Posted in Data Collection

Opinion

The White House Survey on Big Data and Privacy Is a Good Idea but Poorly Executed

As part of President Obama’s review of Big Data and privacy, the White House has declared, “We want to hear your opinion” and posted a simple online poll to get it. The Marketing Research Association (MRA) is pleased that the White House grasps some of the value of survey, opinion and marketing research based on their launch of this online survey effort. However, questionnaire design is crucial to the quality of the insights you can garner from any research, and these questions are lacking.

More from Howard Fienberg

Opinion

On Making Consumer Scoring More Fair and Transparent

To score is human. Ranking people by grades and other performance numbers is as old as time itself. Consumer scores—numbers given to people to describe their characteristics, habits or predilections—are a modern day numeric shorthand that ranks, separates, sifts and otherwise categorizes people and also predicts their potential future actions.

More from Pam Dixon

Opinion

The Big Issues for the Retail Industry and Mobile Device Tracking

By Todd B. Ruback, CIPP/US, CIPP/E, CIPP/IT

Mobile device tracking is a big deal in the retail world, a very big deal. So big that it can transform the retail industry. Which is why last week I attended the FTC’s Mobile Device Tracking Seminar to learn more.

Here’s the big picture.

More from Todd B. Ruback

Opinion

Putting Privacy Concerns about the Internet of Things in Perspective

I’ve written here and elsewhere about the growing privacy and security concerns surrounding the rise of the “Internet of Things” (IoT) era. Many privacy advocates are already decrying the potential for massive security threats and privacy violations in a world of always-on, always-sensing devices. I’ve admitted that there are some valid reasons for concern, even though I’ve also argued that most of us will likely quickly adapt to this new era and we will also find practical solutions to many of the problems that arise.

But it may be the case that some of the problems we fear today never come about.

More from Adam Thierer

Privacy Engineering

Which Information Do Consumers Most Closely Guard?

We know that consumers don’t always understand how companies collect their data, and that these misconceptions can create a trust gap between retailers and shoppers.

This doesn’t mean that consumers are completely unwilling to share their data with retailers, though. Our team at Create with Context surveyed 800 consumers in the U.S., asking them which information they’d be willing to give up in exchange for 50 percent off of three different items: a gallon of milk, a large-screen television and a new car.

More from Ilana Westerman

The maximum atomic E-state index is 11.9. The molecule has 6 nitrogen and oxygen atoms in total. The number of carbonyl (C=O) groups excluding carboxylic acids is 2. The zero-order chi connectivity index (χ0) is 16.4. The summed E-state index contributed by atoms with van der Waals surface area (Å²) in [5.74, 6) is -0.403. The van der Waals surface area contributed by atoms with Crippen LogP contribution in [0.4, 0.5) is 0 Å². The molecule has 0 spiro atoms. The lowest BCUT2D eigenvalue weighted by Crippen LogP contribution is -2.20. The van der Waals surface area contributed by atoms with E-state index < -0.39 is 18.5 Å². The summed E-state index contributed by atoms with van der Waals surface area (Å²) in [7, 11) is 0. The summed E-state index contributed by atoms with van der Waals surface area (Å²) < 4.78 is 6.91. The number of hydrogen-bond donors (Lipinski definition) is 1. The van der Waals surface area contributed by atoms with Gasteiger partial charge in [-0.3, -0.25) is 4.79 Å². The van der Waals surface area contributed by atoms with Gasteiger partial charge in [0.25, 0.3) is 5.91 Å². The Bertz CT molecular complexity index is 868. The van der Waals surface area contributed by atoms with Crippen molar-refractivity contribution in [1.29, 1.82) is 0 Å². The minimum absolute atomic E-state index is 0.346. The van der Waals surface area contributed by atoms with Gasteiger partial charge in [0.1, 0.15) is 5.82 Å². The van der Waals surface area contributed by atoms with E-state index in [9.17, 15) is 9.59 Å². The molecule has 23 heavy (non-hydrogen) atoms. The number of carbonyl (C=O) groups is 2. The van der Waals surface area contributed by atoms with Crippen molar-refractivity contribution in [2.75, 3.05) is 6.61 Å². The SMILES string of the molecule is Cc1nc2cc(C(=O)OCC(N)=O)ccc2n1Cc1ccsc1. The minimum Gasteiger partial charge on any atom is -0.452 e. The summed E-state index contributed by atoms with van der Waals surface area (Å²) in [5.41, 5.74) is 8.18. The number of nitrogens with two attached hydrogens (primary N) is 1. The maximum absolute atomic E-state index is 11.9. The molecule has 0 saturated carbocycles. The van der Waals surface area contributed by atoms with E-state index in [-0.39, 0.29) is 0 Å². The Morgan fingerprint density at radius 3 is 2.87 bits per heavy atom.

Opinion

Will Transparency Calm Concerns Over National Security Access?

Following six months of sensational stories emanating from the Snowden-leaked files from the NSA, privacy professionals are taking stock. Recently, we have heard from the president on the subject of the needed balance between privacy and security, and needed reforms. And we have seen the report of the President’s Review Group on Intelligence and Communications Technologies and the report of the Privacy and Civil Liberties Oversight Board.

More from Christopher Wolf

Point-Counterpoint

So Glad You Didn’t Say That! A Response to Viktor Mayer-Schönberger

In response to my comments on an IAPP story, “Forget Notice and Choice, Let’s Regulate Use,” Viktor Mayer-Schönberger distances himself from views attributed to him by the IAPP, and positions taken in an earlier whitepaper.

My first thought when reading Mayer-Schönberger’s response was, “I’m so glad he didn’t mean that!” In sum, Mayer-Schönberger assures me that our views are aligned as follows: The belief that individuals have an interest in privacy protection; privacy should be anchored in the OECD Fair Information Practice Principles; the public should have control over their personal information, and privacy does not impede innovation. Allow me to assure all of you that in addition to the IAPP story, I have indeed viewed the video of Mayer-Schönberger’s Brussels keynote and have read the two papers he referenced.

More from Ann Cavoukian

The Year in Review

2013: The Year of Privacy

Privacy Perspectives word cloud

If there ever was a “year of privacy,” surely it was 2013. A year that ends with dictionary.com selecting “privacy” as “word of the year;” with privacy making front-page headlines in The New York Times and The Washington Post (not to mention The Guardian) on a weekly, indeed almost daily, basis; with cross-Atlantic ties stretched to the limit over privacy issues, the UN passing a privacy resolution and armies of lobbyists spinning BCRs and Do-Not-Track in Washington bars and Brussels cafes—ladies and gentlemen, 2013 was the year of privacy.

More from Omer Tene